The CEO of Lands’ End, recruited from the New York fashion house Dolce & Gabbana in a bit of a culture clash, has stepped down after less than two years on the job.
Federica Marchionni was brought to the Dodgeville, Wisconsin, company with its button-down shirts and casual clothing in February 2015. Her employment agreement specified that she would not have to move to the small southwestern Wisconsin city and that her primary workplace would be in New York.
The company said Monday that Marchionni’s departure was effective immediately.
“The Board of Directors and I have agreed it is time for others to bring Lands’ End into the future.” Marchionni said in a printed statement.
The Lands’ End board appointed Joseph Boitano, executive vice-president and chief merchandising and design officer, and James Gooch, executive vice-president and chief operating and financial officer, as co-interim chief executive officers. A global executive search firm has been hired to assist with identifying a permanent CEO, the company said. The search will consider both internal and external candidates.
Josephine Linden, board chairman, said Marchionni has helped Lands’ End transform by offering merchandise that was more relevant to shoppers.
“Federica is stepping down at this time, leaving Lands’ End well positioned to continue its evolution and capture the growth opportunities that exist for our iconic brand in this dynamic retail environment,” Linden said in a statement.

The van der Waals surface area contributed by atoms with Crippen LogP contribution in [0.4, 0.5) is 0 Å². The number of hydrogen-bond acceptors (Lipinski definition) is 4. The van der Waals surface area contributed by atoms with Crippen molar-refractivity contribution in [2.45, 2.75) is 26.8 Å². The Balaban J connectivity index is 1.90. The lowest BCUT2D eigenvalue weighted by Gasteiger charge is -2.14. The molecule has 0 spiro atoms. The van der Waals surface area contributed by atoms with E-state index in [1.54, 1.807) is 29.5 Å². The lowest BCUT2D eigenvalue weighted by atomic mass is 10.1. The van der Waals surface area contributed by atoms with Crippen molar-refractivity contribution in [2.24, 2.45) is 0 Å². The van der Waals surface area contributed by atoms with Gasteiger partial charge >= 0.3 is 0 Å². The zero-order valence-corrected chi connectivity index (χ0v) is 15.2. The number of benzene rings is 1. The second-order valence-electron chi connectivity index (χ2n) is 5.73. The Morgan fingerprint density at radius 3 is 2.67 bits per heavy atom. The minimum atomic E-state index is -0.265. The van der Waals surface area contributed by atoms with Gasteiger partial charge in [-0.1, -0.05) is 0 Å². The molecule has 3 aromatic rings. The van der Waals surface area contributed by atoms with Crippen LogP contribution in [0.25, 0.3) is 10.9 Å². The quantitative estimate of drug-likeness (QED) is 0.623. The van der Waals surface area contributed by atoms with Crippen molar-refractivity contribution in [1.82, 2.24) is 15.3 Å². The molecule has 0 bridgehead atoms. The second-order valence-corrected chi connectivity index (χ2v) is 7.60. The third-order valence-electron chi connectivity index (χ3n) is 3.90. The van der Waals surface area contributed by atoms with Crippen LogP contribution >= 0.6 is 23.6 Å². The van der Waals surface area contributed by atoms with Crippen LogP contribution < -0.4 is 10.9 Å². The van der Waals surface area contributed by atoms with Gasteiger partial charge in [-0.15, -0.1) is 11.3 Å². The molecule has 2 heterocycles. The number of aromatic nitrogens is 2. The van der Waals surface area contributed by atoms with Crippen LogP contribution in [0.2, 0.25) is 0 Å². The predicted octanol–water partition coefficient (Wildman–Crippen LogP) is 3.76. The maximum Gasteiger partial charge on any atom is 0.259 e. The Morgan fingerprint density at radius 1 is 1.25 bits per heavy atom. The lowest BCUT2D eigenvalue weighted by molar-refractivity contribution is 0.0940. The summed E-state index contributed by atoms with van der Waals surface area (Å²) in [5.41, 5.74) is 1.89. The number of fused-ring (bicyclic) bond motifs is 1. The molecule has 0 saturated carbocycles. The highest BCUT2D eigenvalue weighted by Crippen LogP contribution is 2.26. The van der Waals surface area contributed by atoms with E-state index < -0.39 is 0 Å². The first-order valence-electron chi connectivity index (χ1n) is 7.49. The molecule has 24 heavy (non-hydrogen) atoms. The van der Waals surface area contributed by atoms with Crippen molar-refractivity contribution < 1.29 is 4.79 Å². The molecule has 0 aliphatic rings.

Marchionni’s tenure at Lands’ End has, at times, been strained. Her decision to feature feminist and abortion rights advocate Gloria Steinem in a Lands’ End catalogue drew the ire of some customers who flooded the company’s Facebook page with comments and caused at least two private religious schools to stop purchasing uniforms from the company.
Steinem had been interviewed by Marchionni for the Lands’ End “Legend Series,” which features people “who have made a difference in both their respective industries and the world at large,” according to the company.
The company issued a public apology and removed Steinem from its website.
It has been a very rough period for many traditional retailers and Lands’ End is no exception.
Annual sales have fallen for four consecutive years and net income for two. The company lost money in its latest fiscal year.Report Typo/Error